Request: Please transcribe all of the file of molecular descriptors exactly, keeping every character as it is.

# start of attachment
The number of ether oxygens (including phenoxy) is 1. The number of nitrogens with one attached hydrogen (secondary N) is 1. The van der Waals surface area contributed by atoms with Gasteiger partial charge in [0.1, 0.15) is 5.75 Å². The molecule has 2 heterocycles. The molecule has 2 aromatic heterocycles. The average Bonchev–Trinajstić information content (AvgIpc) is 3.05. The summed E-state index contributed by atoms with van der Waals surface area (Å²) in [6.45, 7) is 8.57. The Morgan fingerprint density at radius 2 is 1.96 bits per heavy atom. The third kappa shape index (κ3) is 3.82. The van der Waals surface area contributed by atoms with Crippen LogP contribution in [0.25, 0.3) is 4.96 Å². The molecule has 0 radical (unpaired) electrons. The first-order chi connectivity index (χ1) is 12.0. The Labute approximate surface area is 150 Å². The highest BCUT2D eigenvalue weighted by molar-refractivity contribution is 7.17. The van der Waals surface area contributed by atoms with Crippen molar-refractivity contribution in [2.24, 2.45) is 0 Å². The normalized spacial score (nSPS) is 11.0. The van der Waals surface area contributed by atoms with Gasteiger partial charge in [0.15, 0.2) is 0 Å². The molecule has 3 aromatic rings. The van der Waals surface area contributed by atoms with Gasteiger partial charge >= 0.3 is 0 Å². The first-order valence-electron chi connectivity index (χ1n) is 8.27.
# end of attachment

The number of ether oxygens (including phenoxy) is 1. The number of nitrogens with one attached hydrogen (secondary N) is 1. The van der Waals surface area contributed by atoms with Gasteiger partial charge in [0.1, 0.15) is 5.75 Å². The molecule has 2 heterocycles. The molecule has 2 aromatic heterocycles. The average Bonchev–Trinajstić information content (AvgIpc) is 3.05. The summed E-state index contributed by atoms with van der Waals surface area (Å²) in [6.45, 7) is 8.57. The Morgan fingerprint density at radius 2 is 1.96 bits per heavy atom. The third kappa shape index (κ3) is 3.82. The van der Waals surface area contributed by atoms with Crippen LogP contribution in [0.25, 0.3) is 4.96 Å². The molecule has 0 radical (unpaired) electrons. The first-order chi connectivity index (χ1) is 12.0. The Labute approximate surface area is 150 Å². The highest BCUT2D eigenvalue weighted by molar-refractivity contribution is 7.17. The van der Waals surface area contributed by atoms with Crippen molar-refractivity contribution in [2.24, 2.45) is 0 Å². The normalized spacial score (nSPS) is 11.0. The van der Waals surface area contributed by atoms with Gasteiger partial charge in [0.15, 0.2) is 0 Å². The molecule has 3 aromatic rings. The van der Waals surface area contributed by atoms with Gasteiger partial charge >= 0.3 is 0 Å². The first-order valence-electron chi connectivity index (χ1n) is 8.27.